Newly appointed KwaZulu-Natal premier Willies Mchunu (right) sits with President Jacob Zuma at a National Prayer Day gathering in Durban on Sunday. Picture: THULI DLAMINI
Newly appointed KwaZulu-Natal premier Willies Mchunu (right) sits with President Jacob Zuma. Picture: THULI DLAMINI

KWAZULU-Natal premier Willies Mchunu is consulting with political parties, church leaders and nongovernmental organisations before appointing a commission of inquiry into political killings in province, in the period leading to the August 3 local government polls.

At least 20 leaders and members of the different political parties were murdered in the six months prior to the elections.

These included 12 ANC candidates and members, three from the IFP, three from the National Freedom Party and two from the South African Communist Party.

Last week the KwaZulu-Natal provincial cabinet approved the formation of the inquiry to be established in terms of section 127 (2) (e) of the Constitution of the Republic of SA, 1996 and section 2 (1) of KwaZulu-Natal Commissions Act of 1999.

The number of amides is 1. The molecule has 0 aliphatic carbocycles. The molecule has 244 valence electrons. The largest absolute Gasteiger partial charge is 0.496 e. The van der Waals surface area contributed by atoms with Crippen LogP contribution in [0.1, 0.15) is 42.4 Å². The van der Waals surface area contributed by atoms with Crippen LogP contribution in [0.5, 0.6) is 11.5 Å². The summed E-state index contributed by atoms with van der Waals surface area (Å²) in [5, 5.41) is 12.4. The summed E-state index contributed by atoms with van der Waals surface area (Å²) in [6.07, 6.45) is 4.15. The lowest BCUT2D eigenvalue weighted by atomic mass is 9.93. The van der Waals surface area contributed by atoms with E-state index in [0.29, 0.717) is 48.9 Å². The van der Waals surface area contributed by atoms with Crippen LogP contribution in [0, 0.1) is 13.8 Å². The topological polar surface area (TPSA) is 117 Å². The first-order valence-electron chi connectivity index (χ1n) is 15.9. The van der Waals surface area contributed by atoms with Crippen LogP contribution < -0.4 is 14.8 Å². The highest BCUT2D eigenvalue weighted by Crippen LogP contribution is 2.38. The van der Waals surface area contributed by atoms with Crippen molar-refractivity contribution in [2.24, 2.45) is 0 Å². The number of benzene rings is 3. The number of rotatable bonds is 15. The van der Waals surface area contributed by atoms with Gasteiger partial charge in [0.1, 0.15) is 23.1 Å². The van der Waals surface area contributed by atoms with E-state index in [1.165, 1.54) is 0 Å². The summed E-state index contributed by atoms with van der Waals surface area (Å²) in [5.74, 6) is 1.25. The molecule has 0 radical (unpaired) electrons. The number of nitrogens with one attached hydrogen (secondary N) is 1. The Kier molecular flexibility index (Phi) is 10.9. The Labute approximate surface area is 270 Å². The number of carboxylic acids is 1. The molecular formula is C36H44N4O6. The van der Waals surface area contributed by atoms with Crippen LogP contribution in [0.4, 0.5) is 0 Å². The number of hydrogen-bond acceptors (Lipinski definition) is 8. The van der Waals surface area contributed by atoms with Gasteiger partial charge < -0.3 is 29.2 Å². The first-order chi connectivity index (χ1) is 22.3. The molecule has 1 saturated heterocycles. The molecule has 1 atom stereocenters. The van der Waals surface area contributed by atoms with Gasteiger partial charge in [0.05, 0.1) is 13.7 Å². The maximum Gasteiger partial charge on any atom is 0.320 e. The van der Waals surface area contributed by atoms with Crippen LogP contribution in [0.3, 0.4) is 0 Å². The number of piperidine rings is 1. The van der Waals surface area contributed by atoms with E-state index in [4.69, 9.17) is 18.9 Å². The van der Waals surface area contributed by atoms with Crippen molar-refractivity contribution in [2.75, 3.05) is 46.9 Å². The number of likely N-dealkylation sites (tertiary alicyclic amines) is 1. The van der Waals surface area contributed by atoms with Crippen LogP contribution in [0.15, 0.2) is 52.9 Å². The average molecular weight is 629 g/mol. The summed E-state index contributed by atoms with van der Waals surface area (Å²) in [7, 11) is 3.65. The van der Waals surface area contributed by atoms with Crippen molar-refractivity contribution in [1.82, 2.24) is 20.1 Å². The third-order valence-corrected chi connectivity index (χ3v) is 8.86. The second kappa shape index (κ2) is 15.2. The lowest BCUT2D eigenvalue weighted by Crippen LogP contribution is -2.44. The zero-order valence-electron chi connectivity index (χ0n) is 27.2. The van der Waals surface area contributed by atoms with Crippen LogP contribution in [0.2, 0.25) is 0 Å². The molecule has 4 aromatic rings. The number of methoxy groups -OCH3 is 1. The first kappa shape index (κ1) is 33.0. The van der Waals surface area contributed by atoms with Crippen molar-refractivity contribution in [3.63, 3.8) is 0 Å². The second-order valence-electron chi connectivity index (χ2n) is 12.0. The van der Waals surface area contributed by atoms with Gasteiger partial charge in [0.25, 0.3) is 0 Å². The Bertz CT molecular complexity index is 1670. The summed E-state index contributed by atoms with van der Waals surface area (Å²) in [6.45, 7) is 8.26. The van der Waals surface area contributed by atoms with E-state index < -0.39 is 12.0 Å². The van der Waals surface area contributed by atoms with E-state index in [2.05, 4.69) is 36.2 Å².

Ndabe Sibiya, spokesperson for the premier, said on Monday the provincial government was concerned at the recent increase in political killings.

"The premier has begun the process of setting up this commission of inquiry. He will be talking to different political party leaders this week individually and through a multi-party intervention committee that was set up to ease tension and identify problem areas.

The aim would be to get buy-in and input on the composition of the commissioners and the terms of reference.

"The premier is of the view that this commission is sorely needed in the province so that politically motivated killings can be stopped once and for all. He believes that there should be no more orphans, widows and widowers because of political murders," Sibiya said.

Bheki Mngomezulu, an independent political analyst and the CEO of the Mzala Nxumalo Centre, said the commission could disclose the underlying causes of political killings in the province, provided it was made up of credible, nonpartisan individuals and its terms of reference were adequate.

"It has to be people who have no association with the government or have political baggage or (are) partisan. I guess it could be led by a retired judge and should also have people with investigating experience so that they would not worsen volatile situations in hot-spot areas like Inchanga," he said.